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Bruce Arnold and John Gunther return with their Spooky Actions project, an inventive improvisational interpretation of musics not often tackled by jazz-based units. Having already rearranged the thorny intricacies of Webern and the soaring power of Native American melodies, here they address the haunting subtleties of early music, including variations on themes by Monteverdi, Dufay, and Von Bingen, as well as Gregorian chant. The quartet achieves a skillful balance in creating modern arrangements that retain connections to the deep reverence of the originals.
With Gunther on flute and Mike Richmond on cello doubling the theme, Von Bingen's "De Virginibus O Nobilissima Viriditas" yields its gentle beauty nestled in the atmospheric processed guitar of Arnold. Kirk Driscoll's spare, steady percussion keeps the ethereal piece grounded. Arnold weaves clear-toned innovations on Dufay's "Vergine Bella." With Gunther on sensual soprano, Driscoll and Richmond create a breezy tension.
The brief take on Monteverdi's "Canzonet 1,2, & 3" has the light sophistication of a Ben Allison track, while "Gregorian Chant" gets a surprisingly vigorous reading. Likewise, "Introit, Gaudeamus Omnes" becomes a gentle whirlpool as the contrapuntal round unfolds. Based on music written in the second century BC, "Epitaph of Seikilos" appropriately emerges from a mist of Frippian guitar effects. Gunther's tenor doubles Richmond's bowed bass through the reflective theme, before sending smokey tones entwining electronic swells.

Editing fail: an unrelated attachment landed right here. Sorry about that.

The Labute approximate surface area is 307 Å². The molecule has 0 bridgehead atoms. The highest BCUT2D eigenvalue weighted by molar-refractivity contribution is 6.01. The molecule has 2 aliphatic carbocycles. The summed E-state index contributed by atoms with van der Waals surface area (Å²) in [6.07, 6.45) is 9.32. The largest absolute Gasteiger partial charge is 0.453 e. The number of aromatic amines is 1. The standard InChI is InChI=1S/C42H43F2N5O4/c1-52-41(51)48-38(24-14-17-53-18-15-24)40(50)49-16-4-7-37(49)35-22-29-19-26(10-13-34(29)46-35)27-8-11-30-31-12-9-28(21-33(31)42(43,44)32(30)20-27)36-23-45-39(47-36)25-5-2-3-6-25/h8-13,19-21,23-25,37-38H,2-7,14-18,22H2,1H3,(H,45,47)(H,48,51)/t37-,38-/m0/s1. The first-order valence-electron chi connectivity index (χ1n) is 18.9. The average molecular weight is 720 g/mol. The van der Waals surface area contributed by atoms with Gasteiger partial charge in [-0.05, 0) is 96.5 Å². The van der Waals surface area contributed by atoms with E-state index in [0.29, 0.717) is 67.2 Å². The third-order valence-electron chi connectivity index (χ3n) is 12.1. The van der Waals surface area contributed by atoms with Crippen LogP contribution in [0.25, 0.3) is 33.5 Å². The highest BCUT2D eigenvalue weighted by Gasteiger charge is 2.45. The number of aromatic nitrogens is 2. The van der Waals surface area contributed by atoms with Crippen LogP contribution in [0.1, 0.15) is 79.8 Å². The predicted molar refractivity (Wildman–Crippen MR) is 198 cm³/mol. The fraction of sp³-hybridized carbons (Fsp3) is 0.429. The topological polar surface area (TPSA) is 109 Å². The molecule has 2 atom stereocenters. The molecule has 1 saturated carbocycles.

Driscoll and Richmond tap the joy of "Alleluya," with Gunther celebrating on flute. Arnold takes a wiry solo before supporting Gunther's extended flight. Arnold again electronically orchestrates on "Ode from the Kanon for Easter Sunday," setting the stage of Gunther's bass clarinet, and then bringing a springy altered guitar sound to the composition.
Spooky Actions manage to shine a modern light on ancient sacred music without bleaching the dark mysteries inherent in the initial design.
Track Listing: De Virginibus O Nobilissima; Vergine Bella; Canzonet 1, 2, & 3; Gregorian Chant, Introit;
Epitaph of Seikilos; Alleluya; Ode from the Kanon for Easter.
Personnel: Bruce Arnold: guitar; John Gunther: flute, soprano, tenor sax, bass clarinet; Kirk Driscoll:
drums; Mike Richmond: bass, cello.
I was first exposed to jazz when I was studying at the University of Puerto Rico. Nearby, I found a little record shop where the music coming from the store (Taller de Jazz Don Pedro) made me stop. I walked down the short stairs and towards the music and learned that the music playing was Clifford Brown and Max Roach
I was first exposed to jazz when I was studying at the University of Puerto Rico. Nearby, I found a little record shop where the music coming from the store (Taller de Jazz Don Pedro) made me stop. I walked down the short stairs and towards the music and learned that the music playing was Clifford Brown and Max Roach. I fell in love with it. I wondered around until the owner (Pedro Soto) asked if I needed help. He then introduced me to John Coltrane, Miles Davis, Gerry Mulligan and the rest is history. I walked out of the store with my first jazz recording: Clifford Brown and Max Roach at Basin Street.